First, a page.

Publication: Age-associated Inflammation alters the aging trajectory.

This article is written for lay/broad audiences and describes what age-associated inflammation is and why it may be key to healthy/unhealthy aging.

November is Lung Month – what do older adults need to know about pneumonia?

Dr Bowdish is the Canadian Lung Association’s spokesperson for World Pneumonia Day (November 12, 2018). Here she discusses the importance of being vaccinated for pneumonia….

She also speaks to Zoomer Magazine about pneumonia, vaccinations and the aging immune system here…

To get a sense of the other lung research going on in the Bowdish lab, see our Instagram page: house.macrophage

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Publication: Myeloid-Derived Suppressor Cells in Aged Humans

Myeloid-Derived Suppressor Cells in Aged Humans

Myeloid-derived suppressor cells (MDSCs) are immature myeloid cells whose
immunosuppressive activities contribute to cancer and other diseases. MDSCs
appear to increase with age, and this presumably contributes to immunosuppression
and the increased incidence of certain diseases. Why MDSCs increase with
age is not entirely clear. Herein we present evidence that MDSC expansion is due
in part to age-related changes in hematopoiesis, including the acquisition of
mutations that favor myelopoiesis, which are compounded by changes in the
aging microenvironment that favor the production of MDSCs.

Congratulations to Dessi Loukov on successfully defending her PhD!

Congratulations to the newly minted Dr. Loukov on successfully defending her thesis entitled “Age-Associated Inflammation impairs Myeloid Development and Monocyte & Macrophage Function”!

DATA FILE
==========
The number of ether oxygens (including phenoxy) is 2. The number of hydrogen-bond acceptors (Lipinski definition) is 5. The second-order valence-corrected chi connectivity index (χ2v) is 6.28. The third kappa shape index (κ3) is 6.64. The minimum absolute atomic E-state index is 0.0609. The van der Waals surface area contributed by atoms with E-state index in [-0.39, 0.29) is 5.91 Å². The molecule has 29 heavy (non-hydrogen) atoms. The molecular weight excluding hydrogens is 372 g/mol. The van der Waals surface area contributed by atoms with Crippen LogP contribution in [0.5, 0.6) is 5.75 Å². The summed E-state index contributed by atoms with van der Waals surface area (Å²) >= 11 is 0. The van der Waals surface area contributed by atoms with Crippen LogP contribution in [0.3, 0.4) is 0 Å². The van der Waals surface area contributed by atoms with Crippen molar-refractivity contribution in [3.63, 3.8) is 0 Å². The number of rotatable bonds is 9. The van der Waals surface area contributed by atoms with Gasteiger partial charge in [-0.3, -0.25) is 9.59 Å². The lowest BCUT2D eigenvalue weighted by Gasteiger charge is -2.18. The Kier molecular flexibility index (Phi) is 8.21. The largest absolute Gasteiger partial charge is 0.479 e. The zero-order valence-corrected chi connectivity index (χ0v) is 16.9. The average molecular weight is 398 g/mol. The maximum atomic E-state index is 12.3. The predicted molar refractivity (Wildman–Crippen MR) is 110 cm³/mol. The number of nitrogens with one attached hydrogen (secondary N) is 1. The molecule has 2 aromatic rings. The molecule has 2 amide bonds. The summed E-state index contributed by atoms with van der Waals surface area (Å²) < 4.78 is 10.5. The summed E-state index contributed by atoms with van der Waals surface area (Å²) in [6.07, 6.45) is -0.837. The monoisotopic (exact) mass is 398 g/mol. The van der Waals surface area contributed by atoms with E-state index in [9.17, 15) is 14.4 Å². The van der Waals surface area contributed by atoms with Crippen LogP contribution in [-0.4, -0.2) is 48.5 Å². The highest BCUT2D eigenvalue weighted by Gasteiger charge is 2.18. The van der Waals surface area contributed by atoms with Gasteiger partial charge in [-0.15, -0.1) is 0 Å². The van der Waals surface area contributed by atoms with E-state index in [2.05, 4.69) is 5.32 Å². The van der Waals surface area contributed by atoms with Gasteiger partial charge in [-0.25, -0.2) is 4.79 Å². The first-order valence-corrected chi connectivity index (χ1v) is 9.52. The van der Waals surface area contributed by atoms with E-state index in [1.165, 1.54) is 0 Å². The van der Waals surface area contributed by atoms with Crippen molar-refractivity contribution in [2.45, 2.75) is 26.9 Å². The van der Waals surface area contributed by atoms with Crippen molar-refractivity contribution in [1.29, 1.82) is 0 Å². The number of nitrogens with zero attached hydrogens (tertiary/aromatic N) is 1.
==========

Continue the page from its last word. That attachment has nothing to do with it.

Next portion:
The newly minted Dr. Loukov drinks from the chalice.

Dessi celebrates her thesis defence with one of her mentors Dr. Mark McDermott.

Two doctors.

Publication: Monocyte activation is elevated in women with knee-osteoarthritis and associated with inflammation, BMI and pain.

Dr. Dawn Bowdish and her PhD student Dessi Loukov  collaborated with Dr. Monica Maly and Sara Karampatos (Rehabilitation Science) and found that monocytes were more activated and pro-inflammatory in women with osteoarthritis, and that elevated inflammation and body mass index were associated with increased monocyte activation. Further, the team found that women with osteoarthritis and more activated monocytes experienced worse pain than individuals with less activated monocytes. These findings highlight the importance of modulating inflammation and body mass to manage osteoarthritis and open up new avenues for therapeutic research.

Read the full publication in the Osteoarthritis Research Society International (OARSI) Journal

As featured in Eureka Alert: https://www.eurekalert.org/pub_releases/2017-11/mu-rul112717.php